I step out of the hostel’s black iron gate, the latch just within my short wing-span, and I imagine a joust beginning with a high pitched screech, “On Guard!” as I make my way cautiously. Dodging is an art form. The street may be empty when I step onto it, but within seconds two busses careening from either direction will come screaming towards me and I’m left in a ditch or a puddle. I’m an amateur. James Cameron in “An Indian Summer” describes a pro, “The solitary cyclist wobbling dreamily on the crown of the road 400 yards ahead, aroused by the horn, will falter and swerve for half a minute, undecided until the last second whether to weave wildly to the left or the right.” I remain baffled and impressed by anyone who can reach a state of “wobbling dreamily” on the roads of Mavelikara, but they do and they are the pros.
On my walk to the college I pass a neighbor’s house and wave wildly to an adorable little girl who seems to perpetually be waiting at her door for that moment, at least I like to think so. I cross the junction; the three intersecting roads are a danger zone to navigate. To the left is a bookstore, run by Vinasharam Sir, an ex-teacher of Hindi at the college. He speaks beautiful English but uses our few moments chatting to teach me Malayalam words. As I walk, gaggles of children clump together and giggle until someone says, “Hello Miss!” My response elicits shrieks of laughter and mini-tickle fests as they grope for each other’s hands. At first it was overwhelming, now it is fun. When else will I be able to so easily make people smile (even if it is at my expense)?
One afternoon I strolled past a temple on the way to the post office, pausing to listen to the women pray, and was approached by a woman who offered an explanation and walked with me for a bit. Our conversation was brief and conducted in choppy Malayalam, “What is your name?” I pronounced incorrectly. When I asked where she lives I very well may have asked how many monkeys live in Malaysia, but she understood and pointed, possibly to Malaysia. Further along I passed a small shack; puppies following their mother, a fire in the front area burning trash, two quasi-naked children chatting in Kidspeak (universal language) until they saw me and pointed in surprise. An ancient woman dressed in white smiled in response to my greeting, her only two teeth jutting out of her mouth precariously. She grabbed my arm and, gesturing emphatically, she explained the physics of flying and why the sky is blue, at least that is what I imagined. I simply pointed at the sky and said, “mazha” (rain) and she patted my arm with seeming pity. “Nadakunu” (walking) I said and she shrugged her shoulders as if to ask why. I returned the shrug, hoping to convey “why not?” and continued on my way with a smile and a “naani” (thank you). She laughed.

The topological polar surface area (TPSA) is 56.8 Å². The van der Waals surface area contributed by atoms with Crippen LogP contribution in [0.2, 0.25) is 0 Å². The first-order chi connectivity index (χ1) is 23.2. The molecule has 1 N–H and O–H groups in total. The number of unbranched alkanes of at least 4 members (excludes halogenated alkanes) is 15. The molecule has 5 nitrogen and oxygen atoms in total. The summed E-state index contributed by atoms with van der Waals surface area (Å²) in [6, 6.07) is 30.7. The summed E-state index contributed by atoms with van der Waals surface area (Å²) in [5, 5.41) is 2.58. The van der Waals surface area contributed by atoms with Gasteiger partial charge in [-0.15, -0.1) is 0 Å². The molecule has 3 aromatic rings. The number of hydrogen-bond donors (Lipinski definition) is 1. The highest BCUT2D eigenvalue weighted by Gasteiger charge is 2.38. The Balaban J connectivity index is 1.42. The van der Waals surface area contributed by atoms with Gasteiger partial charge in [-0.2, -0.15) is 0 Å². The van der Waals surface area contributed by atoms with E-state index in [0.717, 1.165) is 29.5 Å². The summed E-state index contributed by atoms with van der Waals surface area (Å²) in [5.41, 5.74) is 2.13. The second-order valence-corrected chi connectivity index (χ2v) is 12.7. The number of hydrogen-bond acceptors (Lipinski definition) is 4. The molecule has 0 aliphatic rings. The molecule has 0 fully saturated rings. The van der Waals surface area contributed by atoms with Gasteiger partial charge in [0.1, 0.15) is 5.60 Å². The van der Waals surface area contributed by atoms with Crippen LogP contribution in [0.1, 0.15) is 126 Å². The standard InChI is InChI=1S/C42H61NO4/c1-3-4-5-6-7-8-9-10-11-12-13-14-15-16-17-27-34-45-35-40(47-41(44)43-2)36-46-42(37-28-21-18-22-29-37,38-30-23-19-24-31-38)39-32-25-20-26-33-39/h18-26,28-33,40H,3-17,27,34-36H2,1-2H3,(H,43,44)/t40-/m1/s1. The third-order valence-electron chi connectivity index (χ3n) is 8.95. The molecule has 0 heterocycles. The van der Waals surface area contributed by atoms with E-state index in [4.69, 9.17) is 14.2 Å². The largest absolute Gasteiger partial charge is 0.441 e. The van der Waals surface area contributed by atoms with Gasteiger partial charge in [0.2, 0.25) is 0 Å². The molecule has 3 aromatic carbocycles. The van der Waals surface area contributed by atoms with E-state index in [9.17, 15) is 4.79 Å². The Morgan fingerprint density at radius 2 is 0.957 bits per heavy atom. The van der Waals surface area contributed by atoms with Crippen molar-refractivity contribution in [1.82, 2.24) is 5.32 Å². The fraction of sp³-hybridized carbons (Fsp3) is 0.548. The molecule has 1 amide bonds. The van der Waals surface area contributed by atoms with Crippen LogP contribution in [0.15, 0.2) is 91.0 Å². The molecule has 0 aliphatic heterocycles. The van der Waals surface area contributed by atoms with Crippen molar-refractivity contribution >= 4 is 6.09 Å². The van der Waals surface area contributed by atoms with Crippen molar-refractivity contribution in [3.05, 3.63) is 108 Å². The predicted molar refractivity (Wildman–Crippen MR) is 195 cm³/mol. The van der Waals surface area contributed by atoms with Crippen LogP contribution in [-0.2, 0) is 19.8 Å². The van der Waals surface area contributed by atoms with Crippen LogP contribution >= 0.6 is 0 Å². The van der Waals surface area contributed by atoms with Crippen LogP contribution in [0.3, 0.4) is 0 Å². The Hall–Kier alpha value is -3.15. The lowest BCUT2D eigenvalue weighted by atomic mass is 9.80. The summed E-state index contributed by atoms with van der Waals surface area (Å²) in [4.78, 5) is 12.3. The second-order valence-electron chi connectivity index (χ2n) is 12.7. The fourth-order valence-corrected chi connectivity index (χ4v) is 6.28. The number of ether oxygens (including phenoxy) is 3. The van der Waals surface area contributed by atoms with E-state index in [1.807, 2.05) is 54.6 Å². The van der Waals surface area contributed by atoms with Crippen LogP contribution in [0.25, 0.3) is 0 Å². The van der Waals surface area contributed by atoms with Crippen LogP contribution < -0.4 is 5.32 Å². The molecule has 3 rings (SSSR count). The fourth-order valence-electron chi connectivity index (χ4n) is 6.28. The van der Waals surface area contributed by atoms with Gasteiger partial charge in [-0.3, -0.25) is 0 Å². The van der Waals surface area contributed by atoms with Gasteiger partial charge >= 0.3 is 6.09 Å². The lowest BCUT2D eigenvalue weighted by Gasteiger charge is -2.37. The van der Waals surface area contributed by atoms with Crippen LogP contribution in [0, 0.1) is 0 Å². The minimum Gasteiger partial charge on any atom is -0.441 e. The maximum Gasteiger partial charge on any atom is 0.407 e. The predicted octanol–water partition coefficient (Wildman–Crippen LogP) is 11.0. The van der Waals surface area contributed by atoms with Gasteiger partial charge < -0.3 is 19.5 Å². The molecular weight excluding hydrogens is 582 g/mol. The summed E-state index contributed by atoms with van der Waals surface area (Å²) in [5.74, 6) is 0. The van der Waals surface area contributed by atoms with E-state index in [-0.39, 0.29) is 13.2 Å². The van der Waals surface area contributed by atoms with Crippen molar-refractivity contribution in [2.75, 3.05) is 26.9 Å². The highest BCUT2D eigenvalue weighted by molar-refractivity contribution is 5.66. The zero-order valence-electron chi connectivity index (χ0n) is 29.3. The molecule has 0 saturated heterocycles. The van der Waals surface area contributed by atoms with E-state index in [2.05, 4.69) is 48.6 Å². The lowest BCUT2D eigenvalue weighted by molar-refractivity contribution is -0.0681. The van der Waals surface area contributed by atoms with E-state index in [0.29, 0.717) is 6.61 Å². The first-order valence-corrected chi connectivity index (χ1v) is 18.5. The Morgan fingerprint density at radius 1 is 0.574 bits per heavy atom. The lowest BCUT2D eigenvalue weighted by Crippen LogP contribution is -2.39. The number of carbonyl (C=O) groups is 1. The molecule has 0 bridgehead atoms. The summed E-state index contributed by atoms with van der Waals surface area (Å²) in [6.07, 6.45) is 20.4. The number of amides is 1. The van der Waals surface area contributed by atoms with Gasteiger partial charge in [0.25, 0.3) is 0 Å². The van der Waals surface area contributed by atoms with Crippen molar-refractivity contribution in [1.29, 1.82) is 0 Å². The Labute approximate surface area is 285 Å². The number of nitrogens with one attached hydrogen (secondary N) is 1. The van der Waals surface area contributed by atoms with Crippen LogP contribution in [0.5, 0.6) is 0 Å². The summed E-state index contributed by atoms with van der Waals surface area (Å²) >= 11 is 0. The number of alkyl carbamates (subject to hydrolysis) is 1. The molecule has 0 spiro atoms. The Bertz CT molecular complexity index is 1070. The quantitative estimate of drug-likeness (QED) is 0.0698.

In the distance I heard evidence of a temple within reach. Drums and melody emanated from a speaker system, though from a distance it sounded like a lively band. I walked on and eventually passed a woman with a broom standing outside a house. She stared and I smiled, asking “Pali evide?” (Where’s the church?) She pointed, walked me to a path and waved goodbye. Another “naani” and a big smile. I followed the weaving path, surrounded on one side by smoking piles of burning trash and on the other a field of rubber trees being tapped. I never found the temple. My time ran out and I returned to the hostel before my curfew of 6:00PM, when the iron-gate with its barely reachable latch is locked.
Without these walks, I would never have discovered the small alleys that lead to beautiful rice-paddied country side. The village I call home quickly becomes flat and expansive; green palm trees and cinnamon soil glow in the heat and fade into deep orange with the suns disappearance. Dusk is glorious here. More importantly than missing a sun-drenched vista, I would have missed the conversations.
Father Chandler, the chaplain of the John Felice Rome Center where I worked the past two years said, probably while sharing with us a limoncello on the balcony, that life is made up of many meaningful conversations. At the end of the day it is not the work itself that was most important, it was the human interaction and the sense of community gained by sharing time with those around you; challenging each other and asking questions. “Look at us,” Peter says to the crippled beggar in Acts 3:4, a reminder to me of what I have in the past forgotten to do. It was easy for me to fall into a routine in Italy: study, work, eat, play, all the while forgetting to stop to talk to the man who fed the stray cats a can of tuna every day and the women who sang as they cleaned the building early every morning. I have been here only for a month and realized quickly that during my walks I return home content only if I have met new neighbors or recognized a smiling face. They acknowledged my presence and my humanity in that simple act of a smile. A powerful message and another “universal language.”